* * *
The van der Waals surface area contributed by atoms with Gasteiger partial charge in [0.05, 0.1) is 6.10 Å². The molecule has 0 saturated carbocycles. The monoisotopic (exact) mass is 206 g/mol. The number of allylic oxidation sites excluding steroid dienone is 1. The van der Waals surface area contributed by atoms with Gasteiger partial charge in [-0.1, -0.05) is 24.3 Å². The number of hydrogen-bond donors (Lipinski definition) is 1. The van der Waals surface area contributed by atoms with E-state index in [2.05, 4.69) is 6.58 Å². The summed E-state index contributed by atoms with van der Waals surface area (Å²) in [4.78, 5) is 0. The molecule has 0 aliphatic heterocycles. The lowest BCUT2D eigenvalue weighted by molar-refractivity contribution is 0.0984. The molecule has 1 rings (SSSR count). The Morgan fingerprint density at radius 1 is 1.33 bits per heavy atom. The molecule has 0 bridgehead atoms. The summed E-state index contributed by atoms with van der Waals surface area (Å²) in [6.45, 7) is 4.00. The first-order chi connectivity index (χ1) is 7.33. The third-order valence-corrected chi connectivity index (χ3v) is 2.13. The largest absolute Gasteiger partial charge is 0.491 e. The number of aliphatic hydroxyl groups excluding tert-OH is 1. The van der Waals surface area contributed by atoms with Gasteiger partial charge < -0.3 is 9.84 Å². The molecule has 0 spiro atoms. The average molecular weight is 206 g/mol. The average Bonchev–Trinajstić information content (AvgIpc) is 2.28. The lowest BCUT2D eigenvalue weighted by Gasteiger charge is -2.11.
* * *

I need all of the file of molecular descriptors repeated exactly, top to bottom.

The van der Waals surface area contributed by atoms with Gasteiger partial charge in [0.05, 0.1) is 6.10 Å². The molecule has 0 saturated carbocycles. The monoisotopic (exact) mass is 206 g/mol. The number of allylic oxidation sites excluding steroid dienone is 1. The van der Waals surface area contributed by atoms with Gasteiger partial charge in [-0.1, -0.05) is 24.3 Å². The number of hydrogen-bond donors (Lipinski definition) is 1. The van der Waals surface area contributed by atoms with E-state index in [2.05, 4.69) is 6.58 Å². The summed E-state index contributed by atoms with van der Waals surface area (Å²) in [4.78, 5) is 0. The molecule has 0 aliphatic heterocycles. The lowest BCUT2D eigenvalue weighted by molar-refractivity contribution is 0.0984. The molecule has 1 rings (SSSR count). The Morgan fingerprint density at radius 1 is 1.33 bits per heavy atom. The molecule has 0 bridgehead atoms. The summed E-state index contributed by atoms with van der Waals surface area (Å²) in [6.45, 7) is 4.00. The first-order chi connectivity index (χ1) is 7.33. The third-order valence-corrected chi connectivity index (χ3v) is 2.13. The largest absolute Gasteiger partial charge is 0.491 e. The number of aliphatic hydroxyl groups excluding tert-OH is 1. The van der Waals surface area contributed by atoms with Gasteiger partial charge < -0.3 is 9.84 Å². The molecule has 0 spiro atoms. The average molecular weight is 206 g/mol. The average Bonchev–Trinajstić information content (AvgIpc) is 2.28. The lowest BCUT2D eigenvalue weighted by Gasteiger charge is -2.11.